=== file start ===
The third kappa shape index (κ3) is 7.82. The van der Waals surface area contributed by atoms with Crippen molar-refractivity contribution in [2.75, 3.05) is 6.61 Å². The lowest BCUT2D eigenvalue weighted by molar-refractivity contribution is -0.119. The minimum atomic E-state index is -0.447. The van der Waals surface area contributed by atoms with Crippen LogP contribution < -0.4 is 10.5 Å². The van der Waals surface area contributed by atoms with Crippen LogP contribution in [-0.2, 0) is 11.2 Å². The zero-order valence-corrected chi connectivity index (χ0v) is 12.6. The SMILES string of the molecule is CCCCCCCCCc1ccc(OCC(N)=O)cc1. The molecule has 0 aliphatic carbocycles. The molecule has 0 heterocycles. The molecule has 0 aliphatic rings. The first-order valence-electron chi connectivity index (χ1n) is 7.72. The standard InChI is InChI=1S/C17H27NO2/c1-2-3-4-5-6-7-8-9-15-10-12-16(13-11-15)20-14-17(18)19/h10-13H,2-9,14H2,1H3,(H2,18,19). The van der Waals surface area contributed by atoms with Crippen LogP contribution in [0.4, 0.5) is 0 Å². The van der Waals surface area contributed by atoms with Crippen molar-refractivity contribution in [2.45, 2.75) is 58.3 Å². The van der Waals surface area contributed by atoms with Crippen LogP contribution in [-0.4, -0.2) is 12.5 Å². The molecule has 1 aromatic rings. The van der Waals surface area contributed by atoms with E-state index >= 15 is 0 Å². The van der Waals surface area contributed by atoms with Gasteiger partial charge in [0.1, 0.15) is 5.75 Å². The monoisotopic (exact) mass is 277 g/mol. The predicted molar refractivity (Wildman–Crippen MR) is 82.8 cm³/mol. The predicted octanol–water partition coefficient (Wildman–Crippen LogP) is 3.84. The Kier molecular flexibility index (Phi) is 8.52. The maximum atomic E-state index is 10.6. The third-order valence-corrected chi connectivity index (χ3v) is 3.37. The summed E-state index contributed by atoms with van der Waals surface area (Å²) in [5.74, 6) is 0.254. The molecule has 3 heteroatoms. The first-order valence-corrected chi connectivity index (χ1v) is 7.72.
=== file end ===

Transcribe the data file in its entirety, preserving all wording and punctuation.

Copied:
The third kappa shape index (κ3) is 7.82. The van der Waals surface area contributed by atoms with Crippen molar-refractivity contribution in [2.75, 3.05) is 6.61 Å². The lowest BCUT2D eigenvalue weighted by molar-refractivity contribution is -0.119. The minimum atomic E-state index is -0.447. The van der Waals surface area contributed by atoms with Crippen LogP contribution < -0.4 is 10.5 Å². The van der Waals surface area contributed by atoms with Crippen LogP contribution in [-0.2, 0) is 11.2 Å². The zero-order valence-corrected chi connectivity index (χ0v) is 12.6. The SMILES string of the molecule is CCCCCCCCCc1ccc(OCC(N)=O)cc1. The molecule has 0 aliphatic carbocycles. The molecule has 0 heterocycles. The molecule has 0 aliphatic rings. The first-order valence-electron chi connectivity index (χ1n) is 7.72. The standard InChI is InChI=1S/C17H27NO2/c1-2-3-4-5-6-7-8-9-15-10-12-16(13-11-15)20-14-17(18)19/h10-13H,2-9,14H2,1H3,(H2,18,19). The van der Waals surface area contributed by atoms with Crippen LogP contribution in [0.4, 0.5) is 0 Å². The van der Waals surface area contributed by atoms with Crippen molar-refractivity contribution in [2.45, 2.75) is 58.3 Å². The van der Waals surface area contributed by atoms with Crippen LogP contribution in [-0.4, -0.2) is 12.5 Å². The molecule has 1 aromatic rings. The van der Waals surface area contributed by atoms with E-state index >= 15 is 0 Å². The van der Waals surface area contributed by atoms with Gasteiger partial charge in [0.1, 0.15) is 5.75 Å². The monoisotopic (exact) mass is 277 g/mol. The predicted molar refractivity (Wildman–Crippen MR) is 82.8 cm³/mol. The predicted octanol–water partition coefficient (Wildman–Crippen LogP) is 3.84. The Kier molecular flexibility index (Phi) is 8.52. The maximum atomic E-state index is 10.6. The third-order valence-corrected chi connectivity index (χ3v) is 3.37. The summed E-state index contributed by atoms with van der Waals surface area (Å²) in [5.74, 6) is 0.254. The molecule has 3 heteroatoms. The first-order valence-corrected chi connectivity index (χ1v) is 7.72.